CL = total body clearance
V ss = volume of distribution at steady state
AbsBio = absolute bioavailability
Parameter
 
CL (based on i.v.)
38 ± 16 L/hr
V ss (based   on  i.v.)
31 ± 12 L
AbsBio
56 ± 9%
Table 6: Pharmacokinetic Parameters for Repaglinide in Patients with Type 2 Diabetes*
*dosed preprandially with three meals
Pharmacokinetic Parameter
Dose
(mg)
AUC0-24 hr
(ng/mL*hr)
Mean (SD)
Cmax0-5 hr
(ng/mL)
Mean (SD)
0.5
68.9 (154.4)
9.8 (10.2)
1
125.8 (129.8)
18.3 (9.1)
2
152.4 (89.60)
26.0 (13.0)
4
447.4 (211.3)
65.8 (30.1)
 
Tmax0-5 hr
Means (SD)

Means (Ind Range)
0.5 to 4
1.0 to 1.4 (0.3 to 0.5) hr
1.0 to 1.4 (0.4 to 8.0) hr
Table 7: Effect of Other Drugs on AUC and Cmax of Repaglinide
1 Unless indicated all drug interactions were observed with single dose of 0.25 mg repaglinide
↑ indicates increase
↓ indicates decrease
* Indicates data are from published literature
Study Drug
Dosing
Repaglinide
Dosing1
Repaglinide
AUC
Cmax
 Clarithromycin*
250 mg BID
for 4 days
 
40% ↑
67% ↑
 Clopidogrel*
300 mg (Day 1)
75 mg QD (Day 2 to 3)
0.25 mg
(Day 1 and 3)
(day 1) 5.1 fold ↑
(3.9 to 6.6)
(day 3) 3.9 fold ↑
(2.9 to 5.3)
2.5 fold ↑
(1.8 to 3.5)
2.0 fold ↑
(1.3 to 3.1)
 Cyclosporine
100 mg
(2 doses 12 hours apart)
 
2.5 fold ↑
1.8 fold ↑
 Deferasirox*
30 mg/kg QD
for 4 days
0.5 mg
2.3 fold ↑
62% ↑
 Fenofibrate
200 mg QD
for 5 days
 
0%
0%
 Gemfibrozil*
600 mg BID
for 3 days
 
8.1 fold ↑
2.4 fold ↑
 Itraconazole*
100 mg BID
for 3 days
 
1.4 fold ↑
1.5 fold ↑
 Gemfibrozil + Itraconazole*
 Co-administration
Gem: 600 mg BID for 3 days Itra: 100 mg BID
for 3 days
 
19 fold ↑
2.8 fold ↑
 Ketoconazole
200 mg QD
for 4 days
2 mg
15% ↑
16% ↑
 Levonorgestrel/ethinyl Estradiol
(0.15 mg/0.03 mg)
Combination tablet QD for 21 days
2 mg
0%
20% ↑
 Nifedipine*
10 mg TID
for 4 days
2 mg
0%
0%
 Rifampin*
600 mg QD
for 6 to 7 days
4 mg
32 to 80% ↓
17 to 79% ↓
 Simvastatin
20 mg QD
for 4 days
2 mg
0%
26% ↑
 Trimethoprim*
160 mg BID
for 2 days
160 mg QD
for 1 day
 
61% ↑
41% ↑

In a 104-week carcinogenicity study in rats at doses up to 120 mg/kg/day, which is approximately 60 times clinical exposure on a mg/m basis, the incidences of benign adenomas of the thyroid and liver were increased in male rats. No evidence of carcinogenicity was found in female rats. The higher incidences of thyroid and liver tumors in male rats were not seen at lower dose of 30 mg/kg/day and 60 mg/kg/day respectively (which are over 15 and 30 times, respectively, clinical exposures on a mg/m basis). In a 104-week carcinogenicity study in mice at doses up to 500 mg/kg/day, no evidence of carcinogenicity was found in mice (which is approximately 125 times clinical exposure on a mg/m basis). Repaglinide was non-genotoxic in a battery of in vivo and in vitro studies: Bacterial mutagenesis (Ames test), in vitro forward cell mutation assay in V79 cells (HGPRT), in vitro chromosomal aberration assay in human lymphocytes, unscheduled and replicating DNA synthesis in rat liver, and in vivo mouse and rat micronucleus tests. In a rat fertility study, repaglinide was administered to male and female rats at doses up to 300 and 80 mg/kg/day, respectively. No adverse effects on fertility were observed (which are over 40 times clinical exposure on a mg/m basis).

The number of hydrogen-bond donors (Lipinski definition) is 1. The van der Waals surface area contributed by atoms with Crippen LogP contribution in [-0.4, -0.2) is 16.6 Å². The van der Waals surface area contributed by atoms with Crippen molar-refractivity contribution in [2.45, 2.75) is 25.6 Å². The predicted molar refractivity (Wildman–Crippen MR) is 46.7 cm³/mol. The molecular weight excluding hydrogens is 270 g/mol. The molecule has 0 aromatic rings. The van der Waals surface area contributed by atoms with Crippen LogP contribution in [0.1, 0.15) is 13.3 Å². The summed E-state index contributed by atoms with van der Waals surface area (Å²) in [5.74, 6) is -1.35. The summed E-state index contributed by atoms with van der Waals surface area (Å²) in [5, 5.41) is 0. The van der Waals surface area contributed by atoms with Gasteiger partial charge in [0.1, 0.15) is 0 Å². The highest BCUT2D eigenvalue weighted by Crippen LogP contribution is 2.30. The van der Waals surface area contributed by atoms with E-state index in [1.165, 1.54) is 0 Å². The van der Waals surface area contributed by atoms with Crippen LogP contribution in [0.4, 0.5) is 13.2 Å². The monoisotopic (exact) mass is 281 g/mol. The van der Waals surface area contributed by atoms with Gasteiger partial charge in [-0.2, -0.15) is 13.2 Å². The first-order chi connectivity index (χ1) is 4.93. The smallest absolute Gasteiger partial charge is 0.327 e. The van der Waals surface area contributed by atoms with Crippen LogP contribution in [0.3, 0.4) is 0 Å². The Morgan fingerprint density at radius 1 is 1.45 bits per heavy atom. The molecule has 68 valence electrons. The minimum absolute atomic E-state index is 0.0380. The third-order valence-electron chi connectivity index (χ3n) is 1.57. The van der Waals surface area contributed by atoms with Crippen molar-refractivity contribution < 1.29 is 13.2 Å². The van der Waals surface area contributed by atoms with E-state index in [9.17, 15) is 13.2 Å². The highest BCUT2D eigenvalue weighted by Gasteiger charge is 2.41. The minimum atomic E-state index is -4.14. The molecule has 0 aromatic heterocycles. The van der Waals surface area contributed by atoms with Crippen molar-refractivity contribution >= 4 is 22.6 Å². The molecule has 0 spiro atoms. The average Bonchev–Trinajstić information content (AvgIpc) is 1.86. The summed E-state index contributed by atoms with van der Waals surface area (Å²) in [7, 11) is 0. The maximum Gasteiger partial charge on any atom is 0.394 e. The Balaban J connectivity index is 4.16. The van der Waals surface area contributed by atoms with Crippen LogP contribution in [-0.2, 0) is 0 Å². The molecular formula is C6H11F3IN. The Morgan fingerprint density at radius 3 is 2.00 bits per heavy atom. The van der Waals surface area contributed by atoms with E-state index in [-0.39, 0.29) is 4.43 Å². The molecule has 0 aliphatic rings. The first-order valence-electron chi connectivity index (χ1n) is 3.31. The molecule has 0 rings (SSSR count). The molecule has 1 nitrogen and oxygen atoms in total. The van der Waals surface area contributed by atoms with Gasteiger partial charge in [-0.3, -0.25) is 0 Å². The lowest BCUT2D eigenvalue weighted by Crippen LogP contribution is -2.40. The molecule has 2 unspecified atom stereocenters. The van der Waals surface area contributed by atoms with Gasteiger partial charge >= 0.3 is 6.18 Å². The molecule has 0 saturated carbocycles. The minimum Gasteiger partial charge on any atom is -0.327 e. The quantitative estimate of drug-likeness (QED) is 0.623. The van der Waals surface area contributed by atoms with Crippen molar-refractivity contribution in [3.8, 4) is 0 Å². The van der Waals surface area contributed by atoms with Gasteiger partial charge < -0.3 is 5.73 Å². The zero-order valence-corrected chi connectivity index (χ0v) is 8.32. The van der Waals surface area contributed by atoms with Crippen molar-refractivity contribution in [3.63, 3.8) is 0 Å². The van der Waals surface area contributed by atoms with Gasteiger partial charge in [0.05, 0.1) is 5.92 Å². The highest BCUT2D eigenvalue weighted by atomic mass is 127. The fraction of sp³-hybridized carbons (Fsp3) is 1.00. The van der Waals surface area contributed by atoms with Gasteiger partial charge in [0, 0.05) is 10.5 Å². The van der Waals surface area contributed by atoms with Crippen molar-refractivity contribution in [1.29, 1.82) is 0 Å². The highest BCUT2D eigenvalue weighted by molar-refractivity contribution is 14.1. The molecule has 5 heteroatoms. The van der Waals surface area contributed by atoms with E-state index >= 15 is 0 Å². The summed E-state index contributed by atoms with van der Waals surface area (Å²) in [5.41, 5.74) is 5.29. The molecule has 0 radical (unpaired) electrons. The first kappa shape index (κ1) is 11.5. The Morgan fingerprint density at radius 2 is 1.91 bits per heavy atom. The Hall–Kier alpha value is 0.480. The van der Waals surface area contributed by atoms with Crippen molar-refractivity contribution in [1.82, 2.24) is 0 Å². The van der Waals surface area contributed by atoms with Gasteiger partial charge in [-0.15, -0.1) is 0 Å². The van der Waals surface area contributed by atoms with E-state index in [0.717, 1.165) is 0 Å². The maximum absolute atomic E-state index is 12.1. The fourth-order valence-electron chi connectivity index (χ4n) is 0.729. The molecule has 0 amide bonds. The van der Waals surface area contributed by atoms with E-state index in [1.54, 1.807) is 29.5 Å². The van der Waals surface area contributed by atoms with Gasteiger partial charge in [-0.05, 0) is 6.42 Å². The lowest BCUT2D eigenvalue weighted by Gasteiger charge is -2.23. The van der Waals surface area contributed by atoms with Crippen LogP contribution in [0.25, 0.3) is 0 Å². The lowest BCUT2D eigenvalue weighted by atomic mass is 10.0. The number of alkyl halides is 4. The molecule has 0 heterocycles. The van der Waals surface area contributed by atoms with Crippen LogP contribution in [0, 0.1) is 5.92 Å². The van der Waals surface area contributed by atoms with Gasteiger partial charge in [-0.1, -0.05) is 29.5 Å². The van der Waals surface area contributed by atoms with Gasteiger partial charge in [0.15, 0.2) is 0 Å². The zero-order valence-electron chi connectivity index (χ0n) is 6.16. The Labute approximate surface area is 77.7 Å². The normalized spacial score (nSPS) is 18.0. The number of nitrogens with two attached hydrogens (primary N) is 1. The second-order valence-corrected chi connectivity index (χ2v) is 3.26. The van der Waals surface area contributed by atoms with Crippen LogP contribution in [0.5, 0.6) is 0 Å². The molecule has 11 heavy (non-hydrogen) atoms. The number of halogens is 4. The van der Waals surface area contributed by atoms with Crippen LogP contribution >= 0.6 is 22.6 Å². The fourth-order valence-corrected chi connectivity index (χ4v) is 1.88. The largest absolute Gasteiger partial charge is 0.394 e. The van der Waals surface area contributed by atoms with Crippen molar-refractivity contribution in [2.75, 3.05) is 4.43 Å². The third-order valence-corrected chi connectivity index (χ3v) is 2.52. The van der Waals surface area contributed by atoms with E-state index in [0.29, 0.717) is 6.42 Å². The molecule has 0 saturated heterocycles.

A double-blind, placebo-controlled trial was carried out in 362 patients treated for 24 weeks. HbA for the repaglinide- treated groups (1 and 4 mg groups combined) at the end of the study was decreased compared to the placebo-treated group in treatment naïve patients and in patients previously treated with oral hypoglycemic agents by 2.1% and 1.7%, respectively. In this fixed-dose trial, patients who were treatment naïve to oral hypoglycemic agent therapy and patients with a HbA below 8% at baseline showed greater blood glucose-lowering.

Repaglinide in Combination With Metformin Repaglinide was studied in combination with metformin in 83 patients not satisfactorily controlled on exercise, diet, and metformin alone. Repaglinide dosage was titrated for 4 to 8 weeks, followed by a 3-month maintenance period. Combination therapy with repaglinide and metformin resulted in statistically significant improvement in HbA and fasting plasma glucose (FPG) compared to repaglinide or metformin monotherapy (Table 8). In this study where metformin dosage was kept constant, the combination therapy of repaglinide and metformin showed dose-sparing effects with respect to repaglinide. The improvement in HbA and FPG of the combination group was achieved at a lower daily repaglinide dosage than in the repaglinide monotherapy group (Table 8).